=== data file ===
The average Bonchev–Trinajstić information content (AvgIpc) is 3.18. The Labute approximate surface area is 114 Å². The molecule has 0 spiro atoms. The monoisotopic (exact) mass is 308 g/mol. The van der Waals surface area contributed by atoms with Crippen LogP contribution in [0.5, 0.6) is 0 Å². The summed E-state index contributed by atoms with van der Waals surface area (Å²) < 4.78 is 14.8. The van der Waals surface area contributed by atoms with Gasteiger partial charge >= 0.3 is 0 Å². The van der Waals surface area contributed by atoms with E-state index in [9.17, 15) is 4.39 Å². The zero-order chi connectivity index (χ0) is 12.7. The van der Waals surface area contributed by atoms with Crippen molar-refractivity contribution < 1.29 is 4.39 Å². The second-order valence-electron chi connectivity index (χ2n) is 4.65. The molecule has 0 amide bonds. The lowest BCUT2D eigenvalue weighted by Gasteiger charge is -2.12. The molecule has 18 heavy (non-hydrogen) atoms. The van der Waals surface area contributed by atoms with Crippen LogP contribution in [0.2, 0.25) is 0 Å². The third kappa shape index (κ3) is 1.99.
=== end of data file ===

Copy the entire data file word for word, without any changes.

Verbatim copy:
The average Bonchev–Trinajstić information content (AvgIpc) is 3.18. The Labute approximate surface area is 114 Å². The molecule has 0 spiro atoms. The monoisotopic (exact) mass is 308 g/mol. The van der Waals surface area contributed by atoms with Crippen LogP contribution in [0.5, 0.6) is 0 Å². The summed E-state index contributed by atoms with van der Waals surface area (Å²) < 4.78 is 14.8. The van der Waals surface area contributed by atoms with Gasteiger partial charge >= 0.3 is 0 Å². The van der Waals surface area contributed by atoms with E-state index in [9.17, 15) is 4.39 Å². The zero-order chi connectivity index (χ0) is 12.7. The van der Waals surface area contributed by atoms with Crippen molar-refractivity contribution < 1.29 is 4.39 Å². The second-order valence-electron chi connectivity index (χ2n) is 4.65. The molecule has 0 amide bonds. The lowest BCUT2D eigenvalue weighted by Gasteiger charge is -2.12. The molecule has 18 heavy (non-hydrogen) atoms. The van der Waals surface area contributed by atoms with Crippen LogP contribution in [0.2, 0.25) is 0 Å². The third kappa shape index (κ3) is 1.99.